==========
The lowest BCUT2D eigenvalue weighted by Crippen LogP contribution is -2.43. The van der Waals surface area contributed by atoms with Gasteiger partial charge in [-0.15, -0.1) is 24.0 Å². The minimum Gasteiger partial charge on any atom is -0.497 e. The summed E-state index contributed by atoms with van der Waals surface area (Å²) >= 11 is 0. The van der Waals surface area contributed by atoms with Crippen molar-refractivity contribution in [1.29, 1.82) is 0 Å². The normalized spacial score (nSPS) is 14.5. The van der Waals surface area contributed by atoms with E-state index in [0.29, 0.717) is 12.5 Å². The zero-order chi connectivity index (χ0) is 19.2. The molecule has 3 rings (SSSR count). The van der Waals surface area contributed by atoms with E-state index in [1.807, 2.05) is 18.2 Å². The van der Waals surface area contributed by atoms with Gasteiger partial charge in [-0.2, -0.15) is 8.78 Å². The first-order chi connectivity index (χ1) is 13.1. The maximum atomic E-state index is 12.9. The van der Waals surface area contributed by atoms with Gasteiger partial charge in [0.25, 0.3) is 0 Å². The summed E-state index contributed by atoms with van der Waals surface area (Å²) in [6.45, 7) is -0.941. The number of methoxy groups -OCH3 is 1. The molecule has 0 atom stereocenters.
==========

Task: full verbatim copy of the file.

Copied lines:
The lowest BCUT2D eigenvalue weighted by Crippen LogP contribution is -2.43. The van der Waals surface area contributed by atoms with Gasteiger partial charge in [-0.15, -0.1) is 24.0 Å². The minimum Gasteiger partial charge on any atom is -0.497 e. The summed E-state index contributed by atoms with van der Waals surface area (Å²) >= 11 is 0. The van der Waals surface area contributed by atoms with Crippen molar-refractivity contribution in [1.29, 1.82) is 0 Å². The normalized spacial score (nSPS) is 14.5. The van der Waals surface area contributed by atoms with E-state index in [0.29, 0.717) is 12.5 Å². The zero-order chi connectivity index (χ0) is 19.2. The molecule has 3 rings (SSSR count). The van der Waals surface area contributed by atoms with E-state index in [1.807, 2.05) is 18.2 Å². The van der Waals surface area contributed by atoms with Gasteiger partial charge in [-0.2, -0.15) is 8.78 Å². The first-order chi connectivity index (χ1) is 13.1. The maximum atomic E-state index is 12.9. The van der Waals surface area contributed by atoms with Gasteiger partial charge in [0.25, 0.3) is 0 Å². The summed E-state index contributed by atoms with van der Waals surface area (Å²) in [6.45, 7) is -0.941. The number of methoxy groups -OCH3 is 1. The molecule has 0 atom stereocenters.